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Slain Girls Likened to Martyrs : Crime: Cardinal Mahony, speaking at funeral for one of the children killed by gunfire last week, urges city to rise against gangs.


Standing before a small white coffin, Cardinal Roger M. Mahony said Wednesday that two small girls gunned down last week are martyrs of gang warfare and called on residents citywide to have the courage to rise up against gangs.

Mahony delivered the stern words to about 300 mourners attending funeral services for 3-year-old Denise Silva of Boyle Heights. He said each member of the community must take responsibility for escalating gang violence.

Families from East and South Los Angeles, where the shootings occurred, must transform the killings of Denise and 18-month-old Sabrina Haley into a "a resurrection, a dramatic turning around of the terrible violence of the whole gang culture," Mahony said.

The deaths last week of the two children, gunned down by gang members while at their fathers' sides, outraged area residents. Scores of people cast aside fears of gang retaliation and contacted police to pass on information that led to the speedy arrests of suspects in both killings.

Denise was shot through the heart last Friday night as she walked hand-in-hand with her father to a corner grocery store at 1st and Savannah streets, an intersection that police said is the turf line of two warring gangs.

Two gang members, Andres Varela, 22, and a 17-year-old who was not identified, were arrested Tuesday on murder charges, after Varela's mother led police to her son's hideout.

Two days before Denise was shot, Sabrina had been hit by gunshots while she sat beside her father as his car was stopped at a traffic light at 48th Street and Avalon Boulevard. Again, two gang members were arrested. James Taylor, 22, and Everett Butler, 19, face murder charges.

Mahony said he was "dumbfounded and so saddened" by news of the two deaths that he felt compelled to celebrate the Roman Catholic funeral Mass for Denise at Our Lady of Talpa Church.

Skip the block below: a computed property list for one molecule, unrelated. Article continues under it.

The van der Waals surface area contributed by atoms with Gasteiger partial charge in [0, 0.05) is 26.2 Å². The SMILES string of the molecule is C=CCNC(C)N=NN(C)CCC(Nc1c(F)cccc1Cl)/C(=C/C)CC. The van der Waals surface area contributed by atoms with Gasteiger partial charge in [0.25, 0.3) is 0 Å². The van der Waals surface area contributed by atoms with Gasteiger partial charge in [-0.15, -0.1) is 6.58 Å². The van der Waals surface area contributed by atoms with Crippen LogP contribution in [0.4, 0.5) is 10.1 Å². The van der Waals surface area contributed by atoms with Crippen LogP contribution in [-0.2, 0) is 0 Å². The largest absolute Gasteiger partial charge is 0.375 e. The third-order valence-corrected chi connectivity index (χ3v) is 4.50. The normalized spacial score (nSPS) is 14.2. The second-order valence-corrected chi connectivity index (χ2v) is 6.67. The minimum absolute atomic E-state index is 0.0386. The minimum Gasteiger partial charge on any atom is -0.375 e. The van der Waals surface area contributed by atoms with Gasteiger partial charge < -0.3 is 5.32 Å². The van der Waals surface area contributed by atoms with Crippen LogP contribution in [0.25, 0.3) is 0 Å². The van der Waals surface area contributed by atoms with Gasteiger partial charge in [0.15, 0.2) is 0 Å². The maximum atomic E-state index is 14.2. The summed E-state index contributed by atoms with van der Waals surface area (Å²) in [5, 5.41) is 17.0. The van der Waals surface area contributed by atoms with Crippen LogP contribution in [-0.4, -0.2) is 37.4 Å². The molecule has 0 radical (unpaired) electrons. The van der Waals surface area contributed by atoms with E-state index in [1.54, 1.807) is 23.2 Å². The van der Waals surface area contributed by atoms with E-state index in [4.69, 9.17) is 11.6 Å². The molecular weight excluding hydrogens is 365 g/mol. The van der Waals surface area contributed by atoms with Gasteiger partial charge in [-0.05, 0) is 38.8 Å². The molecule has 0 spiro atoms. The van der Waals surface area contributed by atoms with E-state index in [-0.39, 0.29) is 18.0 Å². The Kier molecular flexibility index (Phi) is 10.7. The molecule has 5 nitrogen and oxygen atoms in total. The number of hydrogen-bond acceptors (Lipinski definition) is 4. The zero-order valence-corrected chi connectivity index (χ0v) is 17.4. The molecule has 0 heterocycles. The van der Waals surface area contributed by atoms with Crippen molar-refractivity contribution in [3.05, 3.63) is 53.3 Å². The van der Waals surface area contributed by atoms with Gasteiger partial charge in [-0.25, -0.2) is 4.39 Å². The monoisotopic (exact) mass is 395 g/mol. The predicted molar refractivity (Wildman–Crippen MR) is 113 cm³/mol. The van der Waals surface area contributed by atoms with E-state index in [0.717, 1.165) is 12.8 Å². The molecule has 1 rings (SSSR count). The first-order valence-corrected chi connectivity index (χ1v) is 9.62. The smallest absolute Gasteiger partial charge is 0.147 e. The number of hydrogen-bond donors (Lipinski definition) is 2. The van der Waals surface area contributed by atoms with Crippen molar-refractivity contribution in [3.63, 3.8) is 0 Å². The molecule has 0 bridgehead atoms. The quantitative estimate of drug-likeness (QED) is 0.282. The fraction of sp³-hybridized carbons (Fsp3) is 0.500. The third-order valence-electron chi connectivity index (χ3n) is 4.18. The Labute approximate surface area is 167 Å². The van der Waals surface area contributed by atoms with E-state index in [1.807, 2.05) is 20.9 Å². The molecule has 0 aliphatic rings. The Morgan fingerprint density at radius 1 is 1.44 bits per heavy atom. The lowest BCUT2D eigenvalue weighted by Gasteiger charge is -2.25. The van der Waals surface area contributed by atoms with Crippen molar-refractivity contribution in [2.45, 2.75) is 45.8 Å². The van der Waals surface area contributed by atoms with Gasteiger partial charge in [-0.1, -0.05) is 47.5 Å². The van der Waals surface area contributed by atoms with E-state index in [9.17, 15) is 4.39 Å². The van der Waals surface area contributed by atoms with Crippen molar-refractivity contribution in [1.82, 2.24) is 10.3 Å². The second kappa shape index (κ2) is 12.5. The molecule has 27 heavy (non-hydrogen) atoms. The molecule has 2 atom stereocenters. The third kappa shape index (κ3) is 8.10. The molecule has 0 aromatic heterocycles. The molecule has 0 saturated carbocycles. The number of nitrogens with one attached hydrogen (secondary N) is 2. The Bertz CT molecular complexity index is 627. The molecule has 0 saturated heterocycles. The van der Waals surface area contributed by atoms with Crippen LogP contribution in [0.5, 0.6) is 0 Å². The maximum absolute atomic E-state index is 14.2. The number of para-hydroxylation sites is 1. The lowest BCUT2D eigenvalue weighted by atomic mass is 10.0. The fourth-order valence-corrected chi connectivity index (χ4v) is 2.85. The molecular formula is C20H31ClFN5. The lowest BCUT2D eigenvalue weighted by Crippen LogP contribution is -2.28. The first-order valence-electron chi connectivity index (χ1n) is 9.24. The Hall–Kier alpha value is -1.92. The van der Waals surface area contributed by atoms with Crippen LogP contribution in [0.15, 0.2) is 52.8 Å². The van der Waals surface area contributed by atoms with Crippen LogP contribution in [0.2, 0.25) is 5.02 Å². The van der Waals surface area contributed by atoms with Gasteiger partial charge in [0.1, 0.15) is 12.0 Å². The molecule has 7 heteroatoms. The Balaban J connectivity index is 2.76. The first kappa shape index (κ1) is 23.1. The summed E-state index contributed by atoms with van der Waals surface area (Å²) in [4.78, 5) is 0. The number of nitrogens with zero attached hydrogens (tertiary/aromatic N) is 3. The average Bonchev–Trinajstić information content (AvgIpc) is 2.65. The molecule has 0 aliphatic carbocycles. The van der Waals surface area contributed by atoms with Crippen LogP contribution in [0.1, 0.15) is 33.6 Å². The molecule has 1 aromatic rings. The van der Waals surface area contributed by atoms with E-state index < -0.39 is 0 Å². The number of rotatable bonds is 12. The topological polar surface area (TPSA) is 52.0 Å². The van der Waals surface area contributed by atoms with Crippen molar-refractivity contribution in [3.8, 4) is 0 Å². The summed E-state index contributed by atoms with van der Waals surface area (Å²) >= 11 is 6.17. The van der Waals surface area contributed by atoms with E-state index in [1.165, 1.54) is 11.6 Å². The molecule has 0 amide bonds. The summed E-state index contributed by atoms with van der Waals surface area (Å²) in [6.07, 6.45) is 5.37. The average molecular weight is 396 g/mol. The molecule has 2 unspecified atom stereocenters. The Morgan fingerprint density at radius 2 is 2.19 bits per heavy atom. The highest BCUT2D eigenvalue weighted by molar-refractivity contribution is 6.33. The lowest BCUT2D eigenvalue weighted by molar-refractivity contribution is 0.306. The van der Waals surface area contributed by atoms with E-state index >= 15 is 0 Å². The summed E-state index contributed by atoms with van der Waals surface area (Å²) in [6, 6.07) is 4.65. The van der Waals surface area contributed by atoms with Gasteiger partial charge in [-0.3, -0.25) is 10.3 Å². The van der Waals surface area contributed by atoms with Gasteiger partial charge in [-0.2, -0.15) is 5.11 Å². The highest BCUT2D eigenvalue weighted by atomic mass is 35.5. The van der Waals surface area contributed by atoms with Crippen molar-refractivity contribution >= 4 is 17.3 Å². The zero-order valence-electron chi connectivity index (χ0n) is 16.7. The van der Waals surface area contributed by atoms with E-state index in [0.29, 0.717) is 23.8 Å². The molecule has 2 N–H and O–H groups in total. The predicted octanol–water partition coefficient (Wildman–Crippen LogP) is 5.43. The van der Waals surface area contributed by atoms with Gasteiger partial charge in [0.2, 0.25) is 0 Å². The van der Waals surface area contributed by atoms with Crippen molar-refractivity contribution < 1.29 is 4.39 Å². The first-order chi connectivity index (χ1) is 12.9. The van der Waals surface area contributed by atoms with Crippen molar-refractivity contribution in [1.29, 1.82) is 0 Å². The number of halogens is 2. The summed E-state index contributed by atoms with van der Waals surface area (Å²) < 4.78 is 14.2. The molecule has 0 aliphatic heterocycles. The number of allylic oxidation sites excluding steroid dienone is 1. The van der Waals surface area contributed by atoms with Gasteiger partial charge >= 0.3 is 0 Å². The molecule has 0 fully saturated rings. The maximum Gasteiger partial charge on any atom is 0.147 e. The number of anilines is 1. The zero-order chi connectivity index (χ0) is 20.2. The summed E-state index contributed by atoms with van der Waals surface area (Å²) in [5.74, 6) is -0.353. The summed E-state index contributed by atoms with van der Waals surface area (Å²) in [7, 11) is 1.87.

Enrique Silva, the child's father, tearfully helped carry his daughter's four-foot-long coffin--swathed in white satin and covered with pink roses and white carnations--into the church.

Parishioners and community residents, who did not know the family but said they shared its pain, helped to fill the pews of the church. Some said that few other gang-related killings have so touched the Boyle Heights neighborhood.

"I really believe that this means something to the community," said Rose Mesa, 64, a parishioner and lifelong Boyle Heights resident. "People know that they have to get together and get something started to stop all this. There is too much sadness."

Dressed in white vestments, Mahony encouraged residents to get involved in a recently announced "Hope in Youth" campaign.

The campaign, launched by church members and clergy, is a five-year effort to establish a network of paid counselors to help families and youths with school, jobs and recreational programs. It is hoped that the program can stem the tide of gang violence that claimed 771 lives in Los Angeles County last year.

"Every gang member has a mother and father. Every gang member on the street has some relatives," Mahony said. "Are we willing to come forward and say we will not hide or protect anyone guilty (of gang violence)?"

Later at a graveside service, as Mahony blessed the 3-year-old girl's coffin and while mariachis played soothing melodies, a group of neighborhood youths--who said they are gang members--stood nearby. Some wept and others were angry about the killing.

They said they doubt that conditions on the street will change as a result of the killings. They said people do not understand that gang culture is entrenched in their lives.

"My heart goes out to the family. But the way things are, it will happen again," said Ricardo Arias, 19.

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